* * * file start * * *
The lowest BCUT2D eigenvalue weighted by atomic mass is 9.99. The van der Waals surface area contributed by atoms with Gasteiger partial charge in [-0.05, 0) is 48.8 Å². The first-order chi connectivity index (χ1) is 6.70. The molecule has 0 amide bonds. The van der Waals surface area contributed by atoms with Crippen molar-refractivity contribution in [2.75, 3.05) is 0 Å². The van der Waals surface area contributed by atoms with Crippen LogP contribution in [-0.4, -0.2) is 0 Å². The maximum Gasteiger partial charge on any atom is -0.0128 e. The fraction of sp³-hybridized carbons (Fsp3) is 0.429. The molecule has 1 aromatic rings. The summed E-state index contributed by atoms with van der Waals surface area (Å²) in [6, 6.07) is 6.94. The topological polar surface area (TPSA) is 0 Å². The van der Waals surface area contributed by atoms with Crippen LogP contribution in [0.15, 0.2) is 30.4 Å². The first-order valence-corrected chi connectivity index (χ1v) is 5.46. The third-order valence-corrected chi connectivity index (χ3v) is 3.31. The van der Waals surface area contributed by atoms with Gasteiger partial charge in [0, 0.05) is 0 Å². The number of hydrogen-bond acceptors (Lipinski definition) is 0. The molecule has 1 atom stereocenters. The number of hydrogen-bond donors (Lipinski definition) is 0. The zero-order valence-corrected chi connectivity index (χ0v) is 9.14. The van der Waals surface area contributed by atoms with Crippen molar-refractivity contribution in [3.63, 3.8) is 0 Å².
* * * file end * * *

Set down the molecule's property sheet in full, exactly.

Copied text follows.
The lowest BCUT2D eigenvalue weighted by atomic mass is 9.99. The van der Waals surface area contributed by atoms with Gasteiger partial charge in [-0.05, 0) is 48.8 Å². The first-order chi connectivity index (χ1) is 6.70. The molecule has 0 amide bonds. The van der Waals surface area contributed by atoms with Crippen molar-refractivity contribution in [2.75, 3.05) is 0 Å². The van der Waals surface area contributed by atoms with Crippen LogP contribution in [-0.4, -0.2) is 0 Å². The maximum Gasteiger partial charge on any atom is -0.0128 e. The fraction of sp³-hybridized carbons (Fsp3) is 0.429. The molecule has 1 aromatic rings. The summed E-state index contributed by atoms with van der Waals surface area (Å²) in [6, 6.07) is 6.94. The topological polar surface area (TPSA) is 0 Å². The van der Waals surface area contributed by atoms with Crippen LogP contribution in [0.15, 0.2) is 30.4 Å². The first-order valence-corrected chi connectivity index (χ1v) is 5.46. The third-order valence-corrected chi connectivity index (χ3v) is 3.31. The van der Waals surface area contributed by atoms with Gasteiger partial charge in [0, 0.05) is 0 Å². The number of hydrogen-bond acceptors (Lipinski definition) is 0. The molecule has 1 atom stereocenters. The number of hydrogen-bond donors (Lipinski definition) is 0. The zero-order valence-corrected chi connectivity index (χ0v) is 9.14. The van der Waals surface area contributed by atoms with Crippen molar-refractivity contribution in [3.63, 3.8) is 0 Å².